As emeralds are May’s birthstone, I thought it might be appropriate to start this month with a stunner of an emerald piece: the Empress Marie Louise’s emerald necklace. It is an imposing piece, softened by scrolls of elegant Neo-Classical motifs so much in vogue at the time and like any good piece of jewellery, it has not dated.
Due to her inability to give birth to an heir (the decider of the fate of many a royal consort), Napoleon had divorced his extravagant, extrovert wife, Josephine de Beuharnais. They remained on thoroughly amicable terms to the end. The necklace was made and presented to the Archduchess Marie Louise of Austria on occasion of her marriage to the Emperor Napoleon in 1810. The marriage, incidentally, was a bitter and humiliating pill to swallow for the Hapsburgs: the great-niece of the unfortunate Marie Antoinette and daughter of the Holy Roman Emperor married to the upstart child of the French Revolution with Imperial pretensions.
Napoleon was lavish in his bestowal of jewellery with his entire family; as the French Crown Jewels had been stolen during the French Revolution and only partially recovered, he needed to create dazzling pieces as a foil to his new Imperial status. Not only did he shower his two consorts with generous presents, he gave freely to his family too, and several of these pieces have survived and passed by descent into the Royal Families of Europe. Even without its impressive provenance, the Marie Louise necklace could be regarded as almost priceless- not only are the emeralds of fantastic size, deep, saturated colour and beautifully matched, but briolette emeralds are incredibly rare. Due to the brittle crystal structure of emerald, they are almost always cut square or emerald cut in order not to put too much stress on the stone. A pair of large matching briolette emeralds is unusual, to have ten in one piece is really showing off.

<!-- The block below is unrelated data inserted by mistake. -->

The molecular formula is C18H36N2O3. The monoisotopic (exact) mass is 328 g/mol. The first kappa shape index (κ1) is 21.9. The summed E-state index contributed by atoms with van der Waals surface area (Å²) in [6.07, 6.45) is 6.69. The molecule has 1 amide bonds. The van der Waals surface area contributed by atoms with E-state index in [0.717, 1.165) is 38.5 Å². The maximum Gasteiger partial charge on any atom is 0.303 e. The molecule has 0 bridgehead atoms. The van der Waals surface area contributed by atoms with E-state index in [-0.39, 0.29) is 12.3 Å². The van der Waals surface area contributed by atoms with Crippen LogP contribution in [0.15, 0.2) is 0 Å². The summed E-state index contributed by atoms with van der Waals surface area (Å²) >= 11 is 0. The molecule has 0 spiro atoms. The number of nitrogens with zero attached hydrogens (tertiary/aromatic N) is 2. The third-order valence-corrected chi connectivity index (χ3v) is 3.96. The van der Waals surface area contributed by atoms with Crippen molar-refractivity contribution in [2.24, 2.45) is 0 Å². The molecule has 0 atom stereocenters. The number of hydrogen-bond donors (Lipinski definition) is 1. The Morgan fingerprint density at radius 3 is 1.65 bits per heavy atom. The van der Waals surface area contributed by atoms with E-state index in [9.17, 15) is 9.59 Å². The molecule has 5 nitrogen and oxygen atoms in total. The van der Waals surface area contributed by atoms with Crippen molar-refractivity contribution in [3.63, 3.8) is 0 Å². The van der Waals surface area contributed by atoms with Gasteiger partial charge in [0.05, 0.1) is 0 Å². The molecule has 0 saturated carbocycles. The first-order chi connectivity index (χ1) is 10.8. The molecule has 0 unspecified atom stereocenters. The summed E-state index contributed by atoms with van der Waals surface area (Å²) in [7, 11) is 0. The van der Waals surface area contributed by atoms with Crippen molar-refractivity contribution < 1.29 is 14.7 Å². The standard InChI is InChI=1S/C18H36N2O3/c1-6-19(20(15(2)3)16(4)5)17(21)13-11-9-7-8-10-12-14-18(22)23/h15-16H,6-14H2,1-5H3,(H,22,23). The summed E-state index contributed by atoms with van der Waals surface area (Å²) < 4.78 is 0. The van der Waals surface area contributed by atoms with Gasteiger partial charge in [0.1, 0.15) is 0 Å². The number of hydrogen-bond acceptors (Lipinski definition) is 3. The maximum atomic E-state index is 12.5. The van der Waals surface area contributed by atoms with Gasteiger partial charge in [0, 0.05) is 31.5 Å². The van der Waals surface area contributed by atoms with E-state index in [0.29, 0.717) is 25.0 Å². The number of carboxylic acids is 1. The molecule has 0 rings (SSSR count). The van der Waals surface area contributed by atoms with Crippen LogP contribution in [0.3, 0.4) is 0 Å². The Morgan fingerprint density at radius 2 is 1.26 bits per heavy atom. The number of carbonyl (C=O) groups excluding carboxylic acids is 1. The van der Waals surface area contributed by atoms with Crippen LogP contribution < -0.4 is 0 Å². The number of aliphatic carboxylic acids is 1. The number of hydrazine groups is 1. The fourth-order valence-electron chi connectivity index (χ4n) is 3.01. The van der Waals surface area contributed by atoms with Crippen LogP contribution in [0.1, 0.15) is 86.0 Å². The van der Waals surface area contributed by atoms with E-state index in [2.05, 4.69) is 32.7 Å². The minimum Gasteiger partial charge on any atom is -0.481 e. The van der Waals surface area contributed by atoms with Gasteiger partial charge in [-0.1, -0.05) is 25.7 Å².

The necklace was made by Etienne Nitot et Fils, who had been apprenticed to Aubert, Marie Antoinette’s court jeweller and who was the one of the most talented jewellers of his generation. It was part of a much larger set of jewellery which also comprised earrings, a comb and a tiara. After the fall of Napoleon, somehow this valuable set was not considered to be part of the Crown Jewels and the Empress Marie Louise was able to take it back to Austria with her. She left the parure to her cousin, the Grand Duke of Tuscany and it passed to his descendants. Van Cleef and Arpels acquired the tiara in 1953 and shockingly took out the emeralds to sell them, replacing them with turquoises. The necklace and earrings remained intact- like I said, it was a piece that did not date, which is probably why it wasn’t reset. The renown jewellery dealer Humphrey Butler brokered the sale of the necklace and earrings to the Musée du Louvre, where it can be admired today.